Even for longtime cross country fanatics, it can be difficult to determine which team is winning as a race progresses. For this year's girls county championship race, fans only needed to watch one girl to know how the race was unfolding: Walter Johnson's Maria Moersen.
Although the Northwest girls only ran a few races at full strength this season, their top five runners have been remarkably consistent. Their strength through five runners had been unmatched by any team in the county this year, and they appeared poised to win their sixth county title in seven years.
The Walter Johnson girls always felt they could take down Northwest, if only they could bring along a fifth runner to match their strong front four. In a dual meet between Walter Johnson and Northwest, Walter Johnson had Northwest beaten through four runners, but with a fifth runner over two minutes behind their fourth, they lost the dual meet by one point.
Someone needed to step up for Walter Johnson and it was understood by everyone that that person was Moersen. She was coming off a great track season where she improved her times to a competitive level and even scored points for the team at the indoor county championship meet. She put in a great deal of work over the summer to help build Walter Johnson into a championship-caliber team.
While the other top girls on the team saw immediate benefits of a summer of hard work, Moersen's season was derailed as she found herself inexplicably feeling sick to her stomach during workouts and races in the early part of the season. She performed poorly at the Woodward Relays while her four teammates swept the top two positions and won the meet. It was discovered that she had salmonella, a serious bacterial disease, and she sat out at the Howard County Invitational.
With hopes of salvaging her season and returning to top form, she worked her way back from the sickness. Unfortunately, she began to develop tendinitis in her knee. She said at that point that she just felt cursed. She lost all of the base that she worked so hard to build over the summer. She bottomed out at the Octoberfest Invitational where she said her knees were hurting and she ran perhaps her worst race ever.
After Octoberfest, several people including mocorunning.com officially wrote off the Walter Johnson girls as a contender this year. They simply did not appear to have anyone who could be a competitive fifth runner.
For Moersen, it was a tremendous amount of pressure to deal with. Everyone was telling her to just run faster. Just run faster? Boy, wouldn't it be nice if life was that simple?
Coach Tom Martin was understanding of her situation. He expressed the importance of closing the gap, but understood that she could only give everything she had. He understood the pressure that she was experiencing without piling on himself.
She worked through the injury and felt great by the time the Manhattan Invitational rolled around. By the Georgetown Prep Invitational, she had closed a gap that was previously over two minutes to just under 30 seconds, but few people noticed because her overall time was slow due to course conditions.
The pressure from her teammates was at its greatest during the week leading up to the county championship. They developed a plan for her to stick with Northwest's #4 runner throughout the race to ensure a team win.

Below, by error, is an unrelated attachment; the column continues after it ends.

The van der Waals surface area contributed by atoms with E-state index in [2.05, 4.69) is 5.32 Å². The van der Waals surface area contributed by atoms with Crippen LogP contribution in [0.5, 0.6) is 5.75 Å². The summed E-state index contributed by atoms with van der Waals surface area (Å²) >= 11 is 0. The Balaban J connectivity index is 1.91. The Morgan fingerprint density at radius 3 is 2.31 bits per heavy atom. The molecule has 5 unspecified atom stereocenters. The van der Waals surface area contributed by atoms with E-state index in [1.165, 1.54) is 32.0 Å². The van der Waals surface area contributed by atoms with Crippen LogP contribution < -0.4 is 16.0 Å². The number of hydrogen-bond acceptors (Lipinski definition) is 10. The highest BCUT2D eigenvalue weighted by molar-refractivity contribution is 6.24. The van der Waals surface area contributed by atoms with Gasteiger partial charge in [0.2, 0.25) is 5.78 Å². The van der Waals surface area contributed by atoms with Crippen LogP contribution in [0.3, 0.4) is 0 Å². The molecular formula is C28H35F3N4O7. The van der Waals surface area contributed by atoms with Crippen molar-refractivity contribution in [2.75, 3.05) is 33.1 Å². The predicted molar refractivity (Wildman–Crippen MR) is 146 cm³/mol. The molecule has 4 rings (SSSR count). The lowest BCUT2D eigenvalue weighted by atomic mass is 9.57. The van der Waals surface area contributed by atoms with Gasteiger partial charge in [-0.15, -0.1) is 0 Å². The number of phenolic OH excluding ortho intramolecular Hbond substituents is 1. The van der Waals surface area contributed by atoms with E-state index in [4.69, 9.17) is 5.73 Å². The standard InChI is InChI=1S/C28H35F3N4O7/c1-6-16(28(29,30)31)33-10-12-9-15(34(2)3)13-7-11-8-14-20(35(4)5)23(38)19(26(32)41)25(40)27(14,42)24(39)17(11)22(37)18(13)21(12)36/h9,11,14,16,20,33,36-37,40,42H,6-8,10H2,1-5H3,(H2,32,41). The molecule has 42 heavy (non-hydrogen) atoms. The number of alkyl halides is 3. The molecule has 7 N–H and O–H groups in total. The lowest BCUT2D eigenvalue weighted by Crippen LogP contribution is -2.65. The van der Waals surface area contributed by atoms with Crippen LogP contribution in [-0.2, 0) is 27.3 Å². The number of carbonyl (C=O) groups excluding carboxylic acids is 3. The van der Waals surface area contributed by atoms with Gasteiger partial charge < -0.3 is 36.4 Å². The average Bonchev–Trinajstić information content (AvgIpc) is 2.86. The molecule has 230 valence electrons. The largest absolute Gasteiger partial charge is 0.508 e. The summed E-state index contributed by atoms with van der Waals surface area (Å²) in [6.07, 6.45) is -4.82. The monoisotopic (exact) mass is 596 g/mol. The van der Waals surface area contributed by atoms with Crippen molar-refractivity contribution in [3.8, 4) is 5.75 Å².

Would the knees hold up? That was not a problem anymore. Would her nerves hold up? Would she have the strength to do it? Would she even be able to find the black Northwest singlets in such a crowded race?
It was so much pressure on one girl. Of course every other girl on the Walter Johnson team had to execute their own task. Anna Bosse was expected to compete for the win. Camille Bouvet and Jenna Willett were competing for top ten spots. Jennifer Spencer needed to stay close to Willett. But those four girls had done exactly that all season. The difference between first and second place would come down to Moersen and nobody knew it more than her.
After the gun fired to signal the start of the race, Moersen sought out the black jerseys like a heat seeking missile. She said that she found Northwest's #4 girl within four seconds of the start of the race. Simply stated, she stuck to her for nearly the entire race.
On the final uphill adjacent to the football field, Northwest's #4 girl, Sarah Sekscienski, sprinted away from Moersen. The prospect of beating their #4 girl was lost, but she managed to finish ahead of their #5 girl Paula Fuenzalida.
Moersen said that one of the first things that she remembered after finishing the race was Coach Martin rushing up to her and telling her how proud he was of her. He told her that he felt like crying because of her performance, and that is a man who has coached many teams through many championship meets.
It became a waiting game for the WJ girls. Bosse finished third while Bouvet and Willett took 9th and 10th. Spencer finished 17th while Moersen took 23rd place in 20:49, one of her best times ever.
At last, the paper results were taped up on the wall of a portable classroom near the finishing area. The WJ girls rushed over to read the final results. There was immediate screaming, hugging, and hysteria as they found that they upset Northwest by four points with a score of 62.